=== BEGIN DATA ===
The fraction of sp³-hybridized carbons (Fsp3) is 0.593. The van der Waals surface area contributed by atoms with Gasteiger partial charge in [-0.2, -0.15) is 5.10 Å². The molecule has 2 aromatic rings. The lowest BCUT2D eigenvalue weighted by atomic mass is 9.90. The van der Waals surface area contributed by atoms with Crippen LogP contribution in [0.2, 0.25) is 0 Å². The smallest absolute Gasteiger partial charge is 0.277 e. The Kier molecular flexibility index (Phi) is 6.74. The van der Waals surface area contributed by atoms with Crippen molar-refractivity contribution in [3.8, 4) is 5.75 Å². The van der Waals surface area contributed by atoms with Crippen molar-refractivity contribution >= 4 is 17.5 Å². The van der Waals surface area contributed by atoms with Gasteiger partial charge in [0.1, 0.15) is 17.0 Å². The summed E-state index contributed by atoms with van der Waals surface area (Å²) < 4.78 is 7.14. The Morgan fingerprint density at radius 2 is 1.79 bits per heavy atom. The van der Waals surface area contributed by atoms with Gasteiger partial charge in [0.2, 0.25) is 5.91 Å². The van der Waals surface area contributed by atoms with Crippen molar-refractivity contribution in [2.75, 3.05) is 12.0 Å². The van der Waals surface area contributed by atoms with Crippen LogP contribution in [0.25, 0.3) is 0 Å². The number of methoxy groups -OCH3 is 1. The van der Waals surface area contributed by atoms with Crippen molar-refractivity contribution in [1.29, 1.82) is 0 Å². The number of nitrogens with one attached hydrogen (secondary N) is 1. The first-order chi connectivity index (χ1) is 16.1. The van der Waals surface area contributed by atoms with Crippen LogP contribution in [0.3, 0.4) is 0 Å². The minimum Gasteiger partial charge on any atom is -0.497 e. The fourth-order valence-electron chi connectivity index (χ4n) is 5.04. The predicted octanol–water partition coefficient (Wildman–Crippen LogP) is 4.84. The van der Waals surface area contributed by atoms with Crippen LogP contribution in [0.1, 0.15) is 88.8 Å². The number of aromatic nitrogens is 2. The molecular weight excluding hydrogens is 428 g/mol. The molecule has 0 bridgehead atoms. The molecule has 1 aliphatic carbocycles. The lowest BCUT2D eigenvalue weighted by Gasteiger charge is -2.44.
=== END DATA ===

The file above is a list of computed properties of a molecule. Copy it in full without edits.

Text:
The fraction of sp³-hybridized carbons (Fsp3) is 0.593. The van der Waals surface area contributed by atoms with Gasteiger partial charge in [-0.2, -0.15) is 5.10 Å². The molecule has 2 aromatic rings. The lowest BCUT2D eigenvalue weighted by atomic mass is 9.90. The van der Waals surface area contributed by atoms with Crippen LogP contribution in [0.2, 0.25) is 0 Å². The smallest absolute Gasteiger partial charge is 0.277 e. The Kier molecular flexibility index (Phi) is 6.74. The van der Waals surface area contributed by atoms with Crippen molar-refractivity contribution in [3.8, 4) is 5.75 Å². The van der Waals surface area contributed by atoms with Crippen molar-refractivity contribution >= 4 is 17.5 Å². The van der Waals surface area contributed by atoms with Gasteiger partial charge in [0.1, 0.15) is 17.0 Å². The summed E-state index contributed by atoms with van der Waals surface area (Å²) < 4.78 is 7.14. The Morgan fingerprint density at radius 2 is 1.79 bits per heavy atom. The van der Waals surface area contributed by atoms with Gasteiger partial charge in [0.2, 0.25) is 5.91 Å². The van der Waals surface area contributed by atoms with Crippen molar-refractivity contribution in [2.75, 3.05) is 12.0 Å². The van der Waals surface area contributed by atoms with Crippen LogP contribution in [0.25, 0.3) is 0 Å². The number of methoxy groups -OCH3 is 1. The van der Waals surface area contributed by atoms with Crippen molar-refractivity contribution in [1.29, 1.82) is 0 Å². The number of nitrogens with one attached hydrogen (secondary N) is 1. The first-order chi connectivity index (χ1) is 16.1. The van der Waals surface area contributed by atoms with Crippen LogP contribution in [0.3, 0.4) is 0 Å². The minimum Gasteiger partial charge on any atom is -0.497 e. The fourth-order valence-electron chi connectivity index (χ4n) is 5.04. The predicted octanol–water partition coefficient (Wildman–Crippen LogP) is 4.84. The van der Waals surface area contributed by atoms with Crippen LogP contribution in [0.1, 0.15) is 88.8 Å². The number of aromatic nitrogens is 2. The molecular weight excluding hydrogens is 428 g/mol. The molecule has 0 bridgehead atoms. The molecule has 1 aliphatic carbocycles. The lowest BCUT2D eigenvalue weighted by Gasteiger charge is -2.44.